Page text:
Ice - Thursday, January 21, 2016

For the past few weeks, we have been spending a lot of time on the Omrod Giant World of Miniatures.  We still have plenty to discuss there - and we will! - but want to start spreading the wealth a little bit.  That in mind, we are going to return to the Toy Box and talk about another one of the hand-crafted wagons made by Amish craftsmen for parades.  This one honors a business that lost its marketability decades ago, with the advent of the electric refrigerator.  We refer, of course, to the old Ice Trucks!  (Don't confuse these guys with the television show about Ice Trucking.  That is a whole different kettle of fish - but likely kept cold regardless.)

The ice trade was actually HUGE business in the 19th century.  People living in colder climes - like Maine and Massachusetts - would collect and harvest the frozen water on lakes, cut it up and ship it to points south.  It began in 1806, inspired by a man named Frederic Tudor.  Tudor figured out that specially-designed ships, using sawdust to help preserve the ice, maintained the ice long enough to get it to tropical points in the Caribbean, India, and elsewhere.  An industry was born that prospered.  When railroads emerged, refrigerator cars used ice to keep meats and vegetables cold.  People in big cities such as New York and Philadelphia embraced the idea of a cool drink in the heat of the Summer.  By the year 1900, approximately 90,000 people were employed in the ice trade, hauling in $28 million annually.  Now, of course, ice can be manufactured in machines, so the production of ice is much easier and can be done anywhere.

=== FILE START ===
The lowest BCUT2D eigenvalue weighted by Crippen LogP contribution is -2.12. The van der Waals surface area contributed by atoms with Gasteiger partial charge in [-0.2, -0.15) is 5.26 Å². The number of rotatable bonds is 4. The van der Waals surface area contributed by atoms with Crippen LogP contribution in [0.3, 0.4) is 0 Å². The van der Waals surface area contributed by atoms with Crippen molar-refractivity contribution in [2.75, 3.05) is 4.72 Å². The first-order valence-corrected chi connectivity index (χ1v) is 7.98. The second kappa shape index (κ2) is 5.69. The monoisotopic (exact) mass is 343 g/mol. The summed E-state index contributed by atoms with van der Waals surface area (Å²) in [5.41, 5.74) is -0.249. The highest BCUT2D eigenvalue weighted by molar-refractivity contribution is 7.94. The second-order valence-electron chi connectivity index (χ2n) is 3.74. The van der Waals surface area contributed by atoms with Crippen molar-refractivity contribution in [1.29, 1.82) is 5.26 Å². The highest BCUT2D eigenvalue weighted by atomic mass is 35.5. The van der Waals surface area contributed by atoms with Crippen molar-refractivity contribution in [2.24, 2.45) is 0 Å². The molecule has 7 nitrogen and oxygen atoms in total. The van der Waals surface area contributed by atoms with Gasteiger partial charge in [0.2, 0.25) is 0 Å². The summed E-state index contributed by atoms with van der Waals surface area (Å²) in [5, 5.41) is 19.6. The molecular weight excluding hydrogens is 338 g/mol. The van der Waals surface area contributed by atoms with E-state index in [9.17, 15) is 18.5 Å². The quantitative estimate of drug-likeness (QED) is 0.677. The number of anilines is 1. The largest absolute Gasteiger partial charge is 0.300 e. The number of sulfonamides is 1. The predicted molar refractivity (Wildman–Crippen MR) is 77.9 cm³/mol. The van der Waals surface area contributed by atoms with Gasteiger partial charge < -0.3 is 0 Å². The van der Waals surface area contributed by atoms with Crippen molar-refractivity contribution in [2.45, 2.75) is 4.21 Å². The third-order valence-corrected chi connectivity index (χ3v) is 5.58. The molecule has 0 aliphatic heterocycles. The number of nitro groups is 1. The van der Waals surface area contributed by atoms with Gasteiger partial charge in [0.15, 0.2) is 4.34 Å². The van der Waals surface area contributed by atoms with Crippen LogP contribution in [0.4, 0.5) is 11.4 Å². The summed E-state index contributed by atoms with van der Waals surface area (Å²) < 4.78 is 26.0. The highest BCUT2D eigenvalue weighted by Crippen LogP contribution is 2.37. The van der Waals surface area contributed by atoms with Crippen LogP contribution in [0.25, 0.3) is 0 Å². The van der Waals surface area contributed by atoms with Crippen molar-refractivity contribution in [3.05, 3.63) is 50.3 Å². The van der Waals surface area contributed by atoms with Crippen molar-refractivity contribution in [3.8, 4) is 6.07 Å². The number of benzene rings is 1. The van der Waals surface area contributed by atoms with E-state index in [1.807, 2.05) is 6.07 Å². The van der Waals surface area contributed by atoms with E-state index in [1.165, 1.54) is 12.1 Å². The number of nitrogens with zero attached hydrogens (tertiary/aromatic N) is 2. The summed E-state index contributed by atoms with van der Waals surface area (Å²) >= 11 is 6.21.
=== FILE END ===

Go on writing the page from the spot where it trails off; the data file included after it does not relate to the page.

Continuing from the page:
Although the American Treasure Tour is pleased to honor the ice trade, we cannot pretend to do adequate justice to it.  That is why we recommend visiting the Antique Ice Tool Museum the next time you travel to West Chester, Pennsylvania.  Call ahead, though.  Just like us, they require advance reservations.  Here is their website:  
QUESTION:  What Disney movie begins with an acknowledgement of the importance of ice to a local economy?
A)  The Little Mermaid
B)  Frozen
C)  Tangled
D)  The Great Mouse Detective

PARDON YOU!  Yesterday, we celebrated the release of American hostages held in Iran with the end of Jimmy Carter's one term as President of the United States.  One of the very first things he did once he stepped into office, on this day in 1977, was use the power of his office to pardon thousands and thousands of Americans who dodged the draft to avoid fighting in Vietnam. At the time, it was a highly controversial act.  Now, not so much.

WHO LOVES YA, BABY?  On this day in 1922, the Greek-American actor Telly Savalas was born in Garden City, New York.  He was a late bloomer to acting, beginning his career in his late-thirties, after being a military man and a television producer.  Burt Lancaster took a shine to him and gave him film rolls; otherwise, he primarily stayed on the small screen, most famously as Kojak, a tough as nails cop with a heart of gold famous for sucking on his lollipops.  He passed away one day after his 72nd birthday.

QUOTE:  We're all born bald, baby. - Telly Savalas

ANSWER:  B)  Frozen.  Of course!  They don't really discuss what it is in the film, but it represents a young Kristoff working the lake and collecting ice with the men of the town.  And yes, you could not be a weakling to move ice!  It was tough work!